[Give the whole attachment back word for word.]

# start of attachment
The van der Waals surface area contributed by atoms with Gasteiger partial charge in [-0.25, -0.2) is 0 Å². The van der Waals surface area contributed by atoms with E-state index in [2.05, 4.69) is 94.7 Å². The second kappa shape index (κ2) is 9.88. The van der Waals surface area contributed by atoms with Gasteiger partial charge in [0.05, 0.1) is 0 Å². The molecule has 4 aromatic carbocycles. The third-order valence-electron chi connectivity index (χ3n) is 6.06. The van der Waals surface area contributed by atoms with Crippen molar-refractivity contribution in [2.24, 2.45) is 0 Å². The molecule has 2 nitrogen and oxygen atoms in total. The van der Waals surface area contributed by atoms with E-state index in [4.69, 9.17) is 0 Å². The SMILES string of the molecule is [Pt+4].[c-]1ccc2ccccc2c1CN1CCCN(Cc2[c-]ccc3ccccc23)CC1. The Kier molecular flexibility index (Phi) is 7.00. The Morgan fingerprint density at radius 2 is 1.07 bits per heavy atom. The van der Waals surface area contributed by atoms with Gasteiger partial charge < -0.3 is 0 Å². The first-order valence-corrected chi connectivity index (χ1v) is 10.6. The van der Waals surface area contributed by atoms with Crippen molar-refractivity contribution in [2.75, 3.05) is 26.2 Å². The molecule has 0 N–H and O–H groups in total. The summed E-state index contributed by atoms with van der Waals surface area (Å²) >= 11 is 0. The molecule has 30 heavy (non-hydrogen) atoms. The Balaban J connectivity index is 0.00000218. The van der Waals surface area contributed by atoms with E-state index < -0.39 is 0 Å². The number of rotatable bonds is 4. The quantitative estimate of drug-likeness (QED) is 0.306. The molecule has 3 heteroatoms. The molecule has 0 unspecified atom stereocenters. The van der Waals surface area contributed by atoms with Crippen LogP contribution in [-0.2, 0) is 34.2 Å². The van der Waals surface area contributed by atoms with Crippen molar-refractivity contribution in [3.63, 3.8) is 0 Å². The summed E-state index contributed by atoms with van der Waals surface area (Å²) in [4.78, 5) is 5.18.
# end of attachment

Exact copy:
The van der Waals surface area contributed by atoms with Gasteiger partial charge in [-0.25, -0.2) is 0 Å². The van der Waals surface area contributed by atoms with E-state index in [2.05, 4.69) is 94.7 Å². The second kappa shape index (κ2) is 9.88. The van der Waals surface area contributed by atoms with Gasteiger partial charge in [0.05, 0.1) is 0 Å². The molecule has 4 aromatic carbocycles. The third-order valence-electron chi connectivity index (χ3n) is 6.06. The van der Waals surface area contributed by atoms with Crippen molar-refractivity contribution in [2.24, 2.45) is 0 Å². The molecule has 2 nitrogen and oxygen atoms in total. The van der Waals surface area contributed by atoms with E-state index in [4.69, 9.17) is 0 Å². The SMILES string of the molecule is [Pt+4].[c-]1ccc2ccccc2c1CN1CCCN(Cc2[c-]ccc3ccccc23)CC1. The Kier molecular flexibility index (Phi) is 7.00. The Morgan fingerprint density at radius 2 is 1.07 bits per heavy atom. The van der Waals surface area contributed by atoms with Gasteiger partial charge < -0.3 is 0 Å². The first-order valence-corrected chi connectivity index (χ1v) is 10.6. The van der Waals surface area contributed by atoms with Crippen molar-refractivity contribution in [2.75, 3.05) is 26.2 Å². The molecule has 0 N–H and O–H groups in total. The summed E-state index contributed by atoms with van der Waals surface area (Å²) >= 11 is 0. The molecule has 30 heavy (non-hydrogen) atoms. The Balaban J connectivity index is 0.00000218. The van der Waals surface area contributed by atoms with E-state index < -0.39 is 0 Å². The number of rotatable bonds is 4. The quantitative estimate of drug-likeness (QED) is 0.306. The molecule has 3 heteroatoms. The molecule has 0 unspecified atom stereocenters. The van der Waals surface area contributed by atoms with Crippen LogP contribution in [-0.2, 0) is 34.2 Å². The van der Waals surface area contributed by atoms with Crippen molar-refractivity contribution in [3.63, 3.8) is 0 Å². The summed E-state index contributed by atoms with van der Waals surface area (Å²) in [4.78, 5) is 5.18.